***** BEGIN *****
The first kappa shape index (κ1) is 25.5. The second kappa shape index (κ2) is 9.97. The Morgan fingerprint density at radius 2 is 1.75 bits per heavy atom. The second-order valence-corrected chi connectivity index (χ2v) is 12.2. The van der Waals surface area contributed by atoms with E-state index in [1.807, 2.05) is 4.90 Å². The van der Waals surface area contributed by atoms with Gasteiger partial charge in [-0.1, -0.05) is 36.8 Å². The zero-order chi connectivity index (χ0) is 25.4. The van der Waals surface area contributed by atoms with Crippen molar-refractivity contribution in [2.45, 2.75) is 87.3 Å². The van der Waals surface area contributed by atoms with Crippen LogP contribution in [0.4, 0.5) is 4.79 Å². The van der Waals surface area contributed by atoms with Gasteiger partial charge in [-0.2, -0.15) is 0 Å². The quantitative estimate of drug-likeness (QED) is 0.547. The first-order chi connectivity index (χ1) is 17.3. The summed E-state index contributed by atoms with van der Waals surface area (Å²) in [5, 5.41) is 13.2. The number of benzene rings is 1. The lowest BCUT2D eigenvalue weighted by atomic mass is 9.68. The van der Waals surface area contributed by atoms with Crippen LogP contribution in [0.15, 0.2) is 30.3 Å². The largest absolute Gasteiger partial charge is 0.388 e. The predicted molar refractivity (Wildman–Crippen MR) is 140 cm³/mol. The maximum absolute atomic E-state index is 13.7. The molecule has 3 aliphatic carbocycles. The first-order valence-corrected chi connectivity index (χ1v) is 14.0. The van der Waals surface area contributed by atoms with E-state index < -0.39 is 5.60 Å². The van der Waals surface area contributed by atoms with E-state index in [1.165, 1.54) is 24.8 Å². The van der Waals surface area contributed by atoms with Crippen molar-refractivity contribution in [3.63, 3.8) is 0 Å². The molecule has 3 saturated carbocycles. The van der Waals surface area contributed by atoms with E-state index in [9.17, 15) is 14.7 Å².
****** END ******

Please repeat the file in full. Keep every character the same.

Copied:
The first kappa shape index (κ1) is 25.5. The second kappa shape index (κ2) is 9.97. The Morgan fingerprint density at radius 2 is 1.75 bits per heavy atom. The second-order valence-corrected chi connectivity index (χ2v) is 12.2. The van der Waals surface area contributed by atoms with E-state index in [1.807, 2.05) is 4.90 Å². The van der Waals surface area contributed by atoms with Gasteiger partial charge in [-0.1, -0.05) is 36.8 Å². The zero-order chi connectivity index (χ0) is 25.4. The van der Waals surface area contributed by atoms with Crippen molar-refractivity contribution in [2.45, 2.75) is 87.3 Å². The van der Waals surface area contributed by atoms with Crippen LogP contribution in [0.4, 0.5) is 4.79 Å². The van der Waals surface area contributed by atoms with Gasteiger partial charge in [-0.2, -0.15) is 0 Å². The quantitative estimate of drug-likeness (QED) is 0.547. The first-order chi connectivity index (χ1) is 17.3. The summed E-state index contributed by atoms with van der Waals surface area (Å²) in [5, 5.41) is 13.2. The number of benzene rings is 1. The lowest BCUT2D eigenvalue weighted by atomic mass is 9.68. The van der Waals surface area contributed by atoms with Crippen LogP contribution in [0.15, 0.2) is 30.3 Å². The largest absolute Gasteiger partial charge is 0.388 e. The predicted molar refractivity (Wildman–Crippen MR) is 140 cm³/mol. The maximum absolute atomic E-state index is 13.7. The molecule has 3 aliphatic carbocycles. The first-order valence-corrected chi connectivity index (χ1v) is 14.0. The van der Waals surface area contributed by atoms with E-state index < -0.39 is 5.60 Å². The van der Waals surface area contributed by atoms with E-state index in [1.165, 1.54) is 24.8 Å². The van der Waals surface area contributed by atoms with Crippen molar-refractivity contribution in [3.63, 3.8) is 0 Å². The molecule has 3 saturated carbocycles. The van der Waals surface area contributed by atoms with E-state index in [9.17, 15) is 14.7 Å².